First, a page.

Georgia: The first round of parliamentary elections was held October 31. The Georgian Dream party of Prime Minister Giorgi Gakharia retained its majority in the 150-seat Parliament, receiving 48.2 percent of the vote and 73 seats. In the second round held November 21, which the opposition boycotted, Georgian Dream won all 17 contested seats for a grand total of 90. The United National Movement party, led by former president Mikheil Saakashvili, received 27.2 percent of the vote and 36 seats. Smaller parties won the remaining 24 seats. Independent observers called the elections “competitive” despite opposition allegations of fraud. Turnout was 56 percent for the first round and 26 percent for the second (a historic low).

Ghana: In the December 7 presidential race, incumbent Nana Akufo-Addo defeated James Mahama, 51.3 percent to 47.4 percent. In concurrent elections for the 275-seat parliament, Akufo-Addo’s New Patriotic Party won 137 seats and Mahama’s National Democratic Congress won 136 seats. An independent won one seat and the final seat has not been called at the time of writing. Independent observers called the polls well organized, but the opposition has rejected the results and at least five have been killed in postelection violence.

Guinea: On October 24, six days after the October 18 presidential election, the electoral commission declared that incumbent Alpha Condé had won a controversial third term with 59.5 percent of the vote. Condé argued, [End Page 165] over the objections of his opponents, that a constitutional change approved via a March referendum allowed him to run again. Cellou Dalein Diallo, who received 33.5 percent, declared victory October 19. On October 24 he claimed that the results had been marred by fraud. While the African Union affirmed the integrity of the polls, the postelection period was marred by violence and repression, including at least twelve deaths during opposition protests and the house arrest of Diallo. Internet and telephone networks were disrupted, and a popular news website was suspended.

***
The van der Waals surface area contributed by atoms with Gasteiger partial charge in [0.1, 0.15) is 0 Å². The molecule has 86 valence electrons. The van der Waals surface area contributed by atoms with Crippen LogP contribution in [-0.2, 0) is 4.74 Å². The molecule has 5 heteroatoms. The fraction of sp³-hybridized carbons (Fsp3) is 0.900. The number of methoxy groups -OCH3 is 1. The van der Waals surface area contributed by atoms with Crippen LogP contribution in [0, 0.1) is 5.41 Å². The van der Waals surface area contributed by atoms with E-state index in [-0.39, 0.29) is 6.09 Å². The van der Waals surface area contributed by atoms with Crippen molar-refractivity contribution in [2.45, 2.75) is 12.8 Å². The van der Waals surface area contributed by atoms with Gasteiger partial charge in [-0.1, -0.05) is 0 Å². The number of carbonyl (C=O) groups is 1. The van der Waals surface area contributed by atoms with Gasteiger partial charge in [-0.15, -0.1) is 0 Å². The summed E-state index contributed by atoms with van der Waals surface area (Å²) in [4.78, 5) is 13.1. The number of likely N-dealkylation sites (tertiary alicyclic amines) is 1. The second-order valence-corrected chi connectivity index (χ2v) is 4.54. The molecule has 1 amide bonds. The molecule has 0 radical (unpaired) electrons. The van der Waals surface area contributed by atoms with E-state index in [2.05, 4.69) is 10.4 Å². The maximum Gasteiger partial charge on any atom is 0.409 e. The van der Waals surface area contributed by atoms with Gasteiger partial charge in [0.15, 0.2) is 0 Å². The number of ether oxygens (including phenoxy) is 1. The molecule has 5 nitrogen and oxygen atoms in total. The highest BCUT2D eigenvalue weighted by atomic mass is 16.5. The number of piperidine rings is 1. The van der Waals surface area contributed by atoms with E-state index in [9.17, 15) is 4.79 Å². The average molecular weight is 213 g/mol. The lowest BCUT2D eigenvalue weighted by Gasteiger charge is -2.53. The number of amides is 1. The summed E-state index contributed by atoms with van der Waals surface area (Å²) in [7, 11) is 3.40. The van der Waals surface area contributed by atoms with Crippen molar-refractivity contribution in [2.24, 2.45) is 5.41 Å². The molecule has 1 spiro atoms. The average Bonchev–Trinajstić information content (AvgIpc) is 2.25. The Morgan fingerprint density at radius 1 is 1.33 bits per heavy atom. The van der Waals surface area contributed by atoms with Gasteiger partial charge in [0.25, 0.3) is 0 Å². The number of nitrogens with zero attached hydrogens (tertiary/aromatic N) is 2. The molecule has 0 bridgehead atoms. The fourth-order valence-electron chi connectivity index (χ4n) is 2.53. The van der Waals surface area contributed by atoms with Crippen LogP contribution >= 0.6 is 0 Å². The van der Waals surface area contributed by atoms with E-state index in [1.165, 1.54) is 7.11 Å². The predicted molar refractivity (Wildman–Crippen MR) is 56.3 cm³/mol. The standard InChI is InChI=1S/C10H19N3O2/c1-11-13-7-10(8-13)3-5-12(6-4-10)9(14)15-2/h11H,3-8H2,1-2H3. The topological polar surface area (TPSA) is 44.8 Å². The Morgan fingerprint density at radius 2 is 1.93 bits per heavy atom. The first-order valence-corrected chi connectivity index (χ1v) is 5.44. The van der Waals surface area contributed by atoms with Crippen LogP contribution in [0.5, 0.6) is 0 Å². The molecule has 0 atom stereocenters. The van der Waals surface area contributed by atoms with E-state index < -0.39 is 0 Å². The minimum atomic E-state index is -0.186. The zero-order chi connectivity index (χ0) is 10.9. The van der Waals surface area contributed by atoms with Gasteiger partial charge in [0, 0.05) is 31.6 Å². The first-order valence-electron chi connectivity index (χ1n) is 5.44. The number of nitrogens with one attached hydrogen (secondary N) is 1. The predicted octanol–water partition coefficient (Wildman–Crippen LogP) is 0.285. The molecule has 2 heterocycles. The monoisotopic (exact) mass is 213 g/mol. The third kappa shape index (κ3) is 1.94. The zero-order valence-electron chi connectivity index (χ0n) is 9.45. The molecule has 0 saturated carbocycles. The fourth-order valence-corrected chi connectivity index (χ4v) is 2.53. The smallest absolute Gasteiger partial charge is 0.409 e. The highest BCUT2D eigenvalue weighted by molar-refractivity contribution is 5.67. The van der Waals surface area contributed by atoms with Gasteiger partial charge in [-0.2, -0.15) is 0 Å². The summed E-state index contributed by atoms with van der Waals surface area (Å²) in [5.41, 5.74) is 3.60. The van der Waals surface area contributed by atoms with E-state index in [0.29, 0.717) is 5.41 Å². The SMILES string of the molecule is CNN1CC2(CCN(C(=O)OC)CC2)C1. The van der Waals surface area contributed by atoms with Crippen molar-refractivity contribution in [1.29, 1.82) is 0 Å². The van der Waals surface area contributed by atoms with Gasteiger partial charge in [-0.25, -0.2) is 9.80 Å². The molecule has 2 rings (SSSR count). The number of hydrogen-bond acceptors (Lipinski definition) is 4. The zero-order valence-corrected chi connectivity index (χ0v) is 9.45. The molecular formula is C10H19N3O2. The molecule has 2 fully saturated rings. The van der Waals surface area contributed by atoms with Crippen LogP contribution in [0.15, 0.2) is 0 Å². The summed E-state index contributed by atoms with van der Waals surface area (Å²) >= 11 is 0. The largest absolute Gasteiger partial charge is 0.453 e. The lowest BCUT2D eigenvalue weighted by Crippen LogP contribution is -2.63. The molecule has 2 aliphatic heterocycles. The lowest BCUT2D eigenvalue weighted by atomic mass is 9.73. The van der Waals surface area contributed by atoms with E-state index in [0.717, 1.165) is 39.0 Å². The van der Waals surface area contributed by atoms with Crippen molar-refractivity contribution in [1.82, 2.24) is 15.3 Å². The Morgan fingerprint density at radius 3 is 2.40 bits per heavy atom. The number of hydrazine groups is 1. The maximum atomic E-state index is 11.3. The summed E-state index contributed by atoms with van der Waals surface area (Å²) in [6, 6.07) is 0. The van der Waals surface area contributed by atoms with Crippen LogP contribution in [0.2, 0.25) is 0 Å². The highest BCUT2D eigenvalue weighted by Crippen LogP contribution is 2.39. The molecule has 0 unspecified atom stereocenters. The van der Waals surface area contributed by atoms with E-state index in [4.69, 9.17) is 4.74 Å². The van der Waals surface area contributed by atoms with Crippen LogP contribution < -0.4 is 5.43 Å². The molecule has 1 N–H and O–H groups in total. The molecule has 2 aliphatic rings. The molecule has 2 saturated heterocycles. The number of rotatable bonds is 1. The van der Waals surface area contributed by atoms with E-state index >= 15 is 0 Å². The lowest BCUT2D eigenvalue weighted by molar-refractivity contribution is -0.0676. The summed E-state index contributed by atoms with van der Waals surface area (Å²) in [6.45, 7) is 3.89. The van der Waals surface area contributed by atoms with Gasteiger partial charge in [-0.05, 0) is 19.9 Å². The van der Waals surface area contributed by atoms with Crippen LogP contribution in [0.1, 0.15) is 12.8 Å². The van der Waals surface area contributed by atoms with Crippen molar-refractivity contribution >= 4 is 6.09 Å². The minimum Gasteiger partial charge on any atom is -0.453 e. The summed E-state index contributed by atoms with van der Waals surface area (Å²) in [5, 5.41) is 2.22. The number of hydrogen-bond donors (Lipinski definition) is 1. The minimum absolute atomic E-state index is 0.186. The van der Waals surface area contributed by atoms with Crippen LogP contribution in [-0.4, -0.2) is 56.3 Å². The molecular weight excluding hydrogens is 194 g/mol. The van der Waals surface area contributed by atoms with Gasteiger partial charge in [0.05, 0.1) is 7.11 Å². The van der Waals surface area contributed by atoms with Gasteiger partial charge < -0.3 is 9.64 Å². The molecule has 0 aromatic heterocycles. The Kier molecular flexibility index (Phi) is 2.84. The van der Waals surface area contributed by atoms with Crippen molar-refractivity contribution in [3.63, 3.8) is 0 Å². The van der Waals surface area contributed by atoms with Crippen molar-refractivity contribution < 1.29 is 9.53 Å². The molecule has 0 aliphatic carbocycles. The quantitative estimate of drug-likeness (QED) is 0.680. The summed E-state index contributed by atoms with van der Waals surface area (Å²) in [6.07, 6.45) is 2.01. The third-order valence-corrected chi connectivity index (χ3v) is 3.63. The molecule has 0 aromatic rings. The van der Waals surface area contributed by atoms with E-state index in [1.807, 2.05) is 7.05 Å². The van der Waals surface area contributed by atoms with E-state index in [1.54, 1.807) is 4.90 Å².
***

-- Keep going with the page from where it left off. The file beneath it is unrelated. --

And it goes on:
Kyrgyzstan: On October 6, the electoral commission annulled results of the October 4 parliamentary elections following unrest in the capital, Bishkek. Protesters, spurred in part by reports of poll irregularities, occupied the parliament building and president’s office. President Sooronbay Jeenbekov resigned. The election results for the 120-seat parliament showed the Unity party winning 24.5 percent, the My Homeland party winning 23.8 percent, and the Kyrgyzstan party winning 8.7 percent. Those three are considered supportive of the government. The opposition United Kyrgyzstan won 7.3 percent. New elections were scheduled for December 20 but were pushed into 2021 due to new constitutional amendments.

Lithuania: In parliamentary elections held October 11 and 25 for the 141-seat unicameral Seimas, the Homeland Union party won 24.9 percent of the first-round proportional vote and 50 seats overall. Prime Minister Saulius Skvernelis’s Union of Farmers and Greens won 17.4 percent of the first-round vote and 32 seats in total. The Social Democratic Party and the Liberal Movement won 9.3 percent and 6.8 percent, respectively, and both received 13 seats. Smaller parties took the remaining 33 seats. Turnout was 47.8 percent in the first round and 39.2 percent in the second.